Harlequin Rasbora Staying at top and not swimming?

Puck44
  • #1
Hi, in our 29 gallon aquarium, we have 2 Harlequin Rasboras among other fish. Originally we bought 6, but it was a bad batch. So one of the harlequins is always just staying in the top area not really swimming. I assume this is because he wants to be in a larger school. Unfortunately our water is around 82 degrees, now that I know that is not the ideal temperature, I am not sure that that would be such a good idea to add 4-6 more. We have a 29 gallon long we could move the harlequins too, but I am concerned that the one that always stays still would not transition very well. Btw our ph is around 8.

Opinions? Thanks!
 
akcarroll12
  • #2
Hi, in our 29 gallon aquarium, we have 2 Harlequin Rasboras among other fish. Originally we bought 6, but it was a bad batch. So one of the harlequins is always just staying in the top area not really swimming. I assume this is because he wants to be in a larger school. Unfortunately our water is around 82 degrees, now that I know that is not the ideal temperature, I am not sure that that would be such a good idea to add 4-6 more. We have a 29 gallon long we could move the harlequins too, but I am concerned that the one that always stays still would not transition very well. Btw our ph is around 8.

Opinions? Thanks!
Hello! I would definitely add 4-6 more, and if stocking allows, a school of 8-12 would be ideal. You should probably lower the temperature to 77ish. Is there a reason why your tank is this temperature? Also, try lowering your ph. Indian almond leaves are natural stress relievers and naturally lower the ph. Harlequins like slightly acidic water with a ph of 6-7. Hope this helps!
 
techfool
  • #3
pH 8 is hard on harlequins. I know people say that they keep them in high pH but I've given up on all tetras after seeing them in tap water brought down to the correct pH with RO water in the LFS. They looked so big and robust!
Also, mine kept dying so I took the hint.
If your water is very hard you're fighting a losing battle to bring down the pH.
The almond leaves are worth a try. They will stain the water brown which your fish will like
 
Puck44
  • Thread Starter
  • #4
The reason it is that high is we also have rummy nose tetras false julis and a plec (moving to a bigger tank soon)

Thanks for all the help! So I don’t want to try to chase a PH do you think we could move them to the 20 gallon add like 8 more and maybe put in 10 ottos. One is not very active tho and do you think he would be ok in a transition to cooler lower ph water since we are going partial RO on the 20.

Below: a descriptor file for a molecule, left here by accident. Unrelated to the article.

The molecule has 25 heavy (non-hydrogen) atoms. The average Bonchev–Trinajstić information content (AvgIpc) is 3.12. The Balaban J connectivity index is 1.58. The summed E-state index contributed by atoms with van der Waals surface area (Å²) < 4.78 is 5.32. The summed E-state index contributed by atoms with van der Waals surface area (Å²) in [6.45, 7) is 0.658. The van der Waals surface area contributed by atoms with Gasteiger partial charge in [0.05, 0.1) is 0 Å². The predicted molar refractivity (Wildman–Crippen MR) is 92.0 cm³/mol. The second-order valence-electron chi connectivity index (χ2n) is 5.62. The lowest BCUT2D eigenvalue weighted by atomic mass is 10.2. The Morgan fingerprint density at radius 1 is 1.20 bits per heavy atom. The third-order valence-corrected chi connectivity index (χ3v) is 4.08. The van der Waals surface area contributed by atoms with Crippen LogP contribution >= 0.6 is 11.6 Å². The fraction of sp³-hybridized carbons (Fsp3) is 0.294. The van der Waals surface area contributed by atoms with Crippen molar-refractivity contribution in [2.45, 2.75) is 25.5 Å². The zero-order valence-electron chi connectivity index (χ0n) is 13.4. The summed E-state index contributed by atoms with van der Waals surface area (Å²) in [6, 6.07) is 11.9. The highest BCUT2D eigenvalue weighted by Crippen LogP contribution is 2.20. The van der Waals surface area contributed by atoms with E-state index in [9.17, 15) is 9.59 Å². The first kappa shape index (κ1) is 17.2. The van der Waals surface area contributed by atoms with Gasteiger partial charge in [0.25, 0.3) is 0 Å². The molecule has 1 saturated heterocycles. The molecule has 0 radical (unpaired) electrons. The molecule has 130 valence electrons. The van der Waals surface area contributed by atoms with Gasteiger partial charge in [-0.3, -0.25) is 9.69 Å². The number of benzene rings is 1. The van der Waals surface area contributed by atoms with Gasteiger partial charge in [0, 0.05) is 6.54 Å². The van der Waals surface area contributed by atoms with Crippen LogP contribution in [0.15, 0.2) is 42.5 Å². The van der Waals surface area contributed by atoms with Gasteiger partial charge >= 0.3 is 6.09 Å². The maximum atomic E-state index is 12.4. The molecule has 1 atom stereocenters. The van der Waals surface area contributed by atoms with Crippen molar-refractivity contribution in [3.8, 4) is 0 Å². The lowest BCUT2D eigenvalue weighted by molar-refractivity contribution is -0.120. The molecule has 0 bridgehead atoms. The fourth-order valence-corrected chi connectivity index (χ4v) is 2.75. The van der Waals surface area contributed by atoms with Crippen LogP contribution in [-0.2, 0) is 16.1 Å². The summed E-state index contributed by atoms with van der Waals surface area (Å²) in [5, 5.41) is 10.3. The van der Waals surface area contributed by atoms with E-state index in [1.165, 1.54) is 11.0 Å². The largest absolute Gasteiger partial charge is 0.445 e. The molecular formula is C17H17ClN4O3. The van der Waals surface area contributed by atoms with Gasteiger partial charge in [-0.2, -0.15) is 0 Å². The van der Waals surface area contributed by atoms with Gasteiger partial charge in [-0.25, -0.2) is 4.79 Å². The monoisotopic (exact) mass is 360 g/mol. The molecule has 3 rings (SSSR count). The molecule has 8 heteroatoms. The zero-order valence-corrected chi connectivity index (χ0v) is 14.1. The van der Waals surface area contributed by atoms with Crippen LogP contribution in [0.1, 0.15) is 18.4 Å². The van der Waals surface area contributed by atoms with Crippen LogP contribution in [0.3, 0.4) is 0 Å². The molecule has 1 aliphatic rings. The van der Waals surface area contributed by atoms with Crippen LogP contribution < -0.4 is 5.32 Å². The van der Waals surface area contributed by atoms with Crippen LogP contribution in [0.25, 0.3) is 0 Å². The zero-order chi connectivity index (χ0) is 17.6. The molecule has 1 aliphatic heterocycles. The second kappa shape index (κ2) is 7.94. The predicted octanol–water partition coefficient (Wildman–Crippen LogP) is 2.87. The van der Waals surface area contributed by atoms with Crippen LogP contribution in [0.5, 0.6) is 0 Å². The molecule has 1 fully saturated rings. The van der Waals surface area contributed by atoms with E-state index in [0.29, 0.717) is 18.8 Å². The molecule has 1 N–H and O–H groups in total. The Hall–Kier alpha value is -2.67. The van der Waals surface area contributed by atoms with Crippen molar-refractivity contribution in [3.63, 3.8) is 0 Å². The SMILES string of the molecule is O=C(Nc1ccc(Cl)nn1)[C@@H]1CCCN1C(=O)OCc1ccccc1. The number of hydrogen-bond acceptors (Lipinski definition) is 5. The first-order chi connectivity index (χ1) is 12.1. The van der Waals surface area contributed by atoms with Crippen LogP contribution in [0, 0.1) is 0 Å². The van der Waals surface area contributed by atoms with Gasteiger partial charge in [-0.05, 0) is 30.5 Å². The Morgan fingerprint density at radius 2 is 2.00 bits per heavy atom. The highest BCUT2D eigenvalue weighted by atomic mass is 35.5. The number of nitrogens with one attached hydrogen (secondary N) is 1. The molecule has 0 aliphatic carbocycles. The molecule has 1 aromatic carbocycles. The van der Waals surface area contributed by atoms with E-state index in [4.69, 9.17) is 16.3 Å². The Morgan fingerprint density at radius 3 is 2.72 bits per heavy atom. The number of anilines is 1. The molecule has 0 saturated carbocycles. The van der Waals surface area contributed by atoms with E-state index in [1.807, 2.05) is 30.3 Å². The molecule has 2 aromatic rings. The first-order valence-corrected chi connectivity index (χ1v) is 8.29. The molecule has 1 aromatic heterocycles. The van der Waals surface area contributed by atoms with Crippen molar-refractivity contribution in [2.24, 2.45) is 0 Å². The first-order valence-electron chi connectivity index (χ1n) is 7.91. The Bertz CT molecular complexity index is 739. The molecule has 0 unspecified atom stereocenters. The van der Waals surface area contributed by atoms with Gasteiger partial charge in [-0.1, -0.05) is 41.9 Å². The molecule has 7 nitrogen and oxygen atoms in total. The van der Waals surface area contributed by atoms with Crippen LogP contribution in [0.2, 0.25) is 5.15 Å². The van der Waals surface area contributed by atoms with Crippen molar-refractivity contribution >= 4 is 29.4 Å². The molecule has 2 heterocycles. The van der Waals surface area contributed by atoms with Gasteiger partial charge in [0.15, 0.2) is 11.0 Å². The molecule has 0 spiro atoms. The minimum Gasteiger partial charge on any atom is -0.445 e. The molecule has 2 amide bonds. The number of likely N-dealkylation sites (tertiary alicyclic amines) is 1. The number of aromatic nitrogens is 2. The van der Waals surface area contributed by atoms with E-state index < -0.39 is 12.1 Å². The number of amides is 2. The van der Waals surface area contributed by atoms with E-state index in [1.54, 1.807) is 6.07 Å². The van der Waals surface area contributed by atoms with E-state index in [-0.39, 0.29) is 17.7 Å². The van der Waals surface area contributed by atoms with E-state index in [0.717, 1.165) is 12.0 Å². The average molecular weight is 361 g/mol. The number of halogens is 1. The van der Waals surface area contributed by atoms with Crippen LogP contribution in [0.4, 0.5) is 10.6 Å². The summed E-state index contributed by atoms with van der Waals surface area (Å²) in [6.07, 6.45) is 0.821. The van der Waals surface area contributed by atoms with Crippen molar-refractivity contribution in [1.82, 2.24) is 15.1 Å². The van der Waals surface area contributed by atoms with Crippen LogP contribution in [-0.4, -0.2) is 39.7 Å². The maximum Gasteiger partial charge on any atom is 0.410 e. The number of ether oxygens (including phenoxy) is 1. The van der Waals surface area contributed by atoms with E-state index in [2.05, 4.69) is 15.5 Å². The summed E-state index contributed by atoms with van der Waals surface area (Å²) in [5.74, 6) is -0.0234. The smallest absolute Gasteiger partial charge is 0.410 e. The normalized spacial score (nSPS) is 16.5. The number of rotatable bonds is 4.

FishGirl38
  • #5
I wouldn't be quick to chalk them up as 'a bad batch' depending on how they all passed. Rasbora prefer a temp range of 72-78F and may breed in waters as warm as 82F. They also prefer more acidic waters. As akcarroll12 mentioned. You could also use mopanI wood to lower PH? (MopanI wood does the same thing as almond leaves), or using peat in the filter should lower the PH as well.

But, rasbora should be comfortably acclimated to a range of PH and temperature. I would believe lowering the temperature and the PH would help your survival rates for em, but they should acclimate just fine to your water already. How do you acclimate fish when you bring them home?

If you decide to alter your PH, careful which method you choose. I highly recommend you don't use a product like "PH down" or ore-made acid buffers. I would recommend more natural methods like Almond leaves, peat, or wood. Natural methods should drop your PH over time, reducing the likelihood of fluctuations in PH (and stable PH is better than the 'correct' PH). Chemical Acid buffers must be used as directed, or they could actually CAUSE PH swings, use discretion.
 
Puck44
  • Thread Starter
  • #6
We got them a few months ago and there hasn’t been one that died in a while, we acclimated them by putting the bag with the fish in the tank for half an hour and then every few minutes put in tank water and then we pore the fish through a net and put them in the tank

Thanks for the help btw!

If we were to move the harlequins to the 20 with a ph around 6.5 temp 75 would that be good?! And of course get like 8-10 more harlequins
 
techfool
  • #7
If we were to move the harlequins to the 20 with a ph around 6.5 temp 75 would that be good?! And of course get like 8-10 more harlequins
Yes they would love that. And plants.
 
Puck44
  • Thread Starter
  • #8
Yes they would love that. And plants.

Cool! That’s what we will do! They will be ok with the move? In the past (when I did not know as much) they always died a bit later. (Different fish.)
 
techfool
  • #9
Acclimatise them slowly as they have to get used to the ph change.
 
Puck44
  • Thread Starter
  • #10
Acclimatise them slowly as they have to get used to the ph change.

K thanks for all of the help!!!!!!! Sorry to bother you, but I have one last question. Should they be the first fish in the tank or should we already have a few harlequins?
 
Tol
  • #11
K thanks for all of the help!!!!!!! Sorry to bother you, but I have one last question. Should they be the first fish in the tank or should we already have a few harlequins?
Probably won't matter much, they might feel more comfortable when they go in there having a school to join. As mentioned acclimate slowly the PH and Temp change will be a lot for them. I would wait on other species though.
 
Puck44
  • Thread Starter
  • #12
Probably won't matter much, they might feel more comfortable when they go in there having a school to join. As mentioned acclimate slowly the PH and Temp change will be a lot for them. I would wait on other species though.

Ok, thanks! I will do that!
 

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